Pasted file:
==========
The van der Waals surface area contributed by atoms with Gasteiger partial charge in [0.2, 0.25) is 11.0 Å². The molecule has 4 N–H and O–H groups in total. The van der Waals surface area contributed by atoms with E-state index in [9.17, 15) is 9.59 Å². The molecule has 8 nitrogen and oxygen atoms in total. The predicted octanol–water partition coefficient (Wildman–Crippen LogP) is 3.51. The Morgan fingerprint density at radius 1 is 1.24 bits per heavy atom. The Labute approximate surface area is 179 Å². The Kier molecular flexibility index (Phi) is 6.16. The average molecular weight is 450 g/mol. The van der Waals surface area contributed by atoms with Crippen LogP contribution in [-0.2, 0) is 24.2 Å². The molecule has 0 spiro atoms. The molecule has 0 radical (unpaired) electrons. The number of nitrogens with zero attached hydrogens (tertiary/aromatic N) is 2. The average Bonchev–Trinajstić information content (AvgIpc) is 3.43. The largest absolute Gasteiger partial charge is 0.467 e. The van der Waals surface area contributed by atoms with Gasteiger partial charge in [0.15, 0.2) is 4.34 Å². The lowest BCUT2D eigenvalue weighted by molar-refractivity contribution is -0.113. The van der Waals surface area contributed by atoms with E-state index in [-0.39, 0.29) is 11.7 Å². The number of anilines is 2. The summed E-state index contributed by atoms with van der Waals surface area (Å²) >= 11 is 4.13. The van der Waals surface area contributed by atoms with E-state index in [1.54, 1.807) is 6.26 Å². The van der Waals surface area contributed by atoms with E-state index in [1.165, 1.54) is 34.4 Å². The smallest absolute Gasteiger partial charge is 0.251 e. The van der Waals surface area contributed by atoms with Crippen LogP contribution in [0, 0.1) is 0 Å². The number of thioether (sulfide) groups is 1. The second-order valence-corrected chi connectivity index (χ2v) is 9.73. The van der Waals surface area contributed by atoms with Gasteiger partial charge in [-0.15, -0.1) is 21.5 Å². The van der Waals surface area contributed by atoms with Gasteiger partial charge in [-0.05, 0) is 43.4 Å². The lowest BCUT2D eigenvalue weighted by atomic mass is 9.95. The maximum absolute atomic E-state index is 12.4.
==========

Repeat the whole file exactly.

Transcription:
The van der Waals surface area contributed by atoms with Gasteiger partial charge in [0.2, 0.25) is 11.0 Å². The molecule has 4 N–H and O–H groups in total. The van der Waals surface area contributed by atoms with E-state index in [9.17, 15) is 9.59 Å². The molecule has 8 nitrogen and oxygen atoms in total. The predicted octanol–water partition coefficient (Wildman–Crippen LogP) is 3.51. The Morgan fingerprint density at radius 1 is 1.24 bits per heavy atom. The Labute approximate surface area is 179 Å². The Kier molecular flexibility index (Phi) is 6.16. The average molecular weight is 450 g/mol. The van der Waals surface area contributed by atoms with Crippen LogP contribution in [-0.2, 0) is 24.2 Å². The molecule has 0 spiro atoms. The molecule has 0 radical (unpaired) electrons. The number of nitrogens with zero attached hydrogens (tertiary/aromatic N) is 2. The average Bonchev–Trinajstić information content (AvgIpc) is 3.43. The largest absolute Gasteiger partial charge is 0.467 e. The van der Waals surface area contributed by atoms with Gasteiger partial charge in [0.15, 0.2) is 4.34 Å². The lowest BCUT2D eigenvalue weighted by molar-refractivity contribution is -0.113. The van der Waals surface area contributed by atoms with E-state index in [-0.39, 0.29) is 11.7 Å². The number of anilines is 2. The summed E-state index contributed by atoms with van der Waals surface area (Å²) >= 11 is 4.13. The van der Waals surface area contributed by atoms with E-state index in [1.54, 1.807) is 6.26 Å². The van der Waals surface area contributed by atoms with E-state index in [1.165, 1.54) is 34.4 Å². The smallest absolute Gasteiger partial charge is 0.251 e. The van der Waals surface area contributed by atoms with Crippen LogP contribution in [0, 0.1) is 0 Å². The number of thioether (sulfide) groups is 1. The second-order valence-corrected chi connectivity index (χ2v) is 9.73. The van der Waals surface area contributed by atoms with Gasteiger partial charge in [-0.15, -0.1) is 21.5 Å². The van der Waals surface area contributed by atoms with Gasteiger partial charge in [-0.05, 0) is 43.4 Å². The lowest BCUT2D eigenvalue weighted by atomic mass is 9.95. The maximum absolute atomic E-state index is 12.4.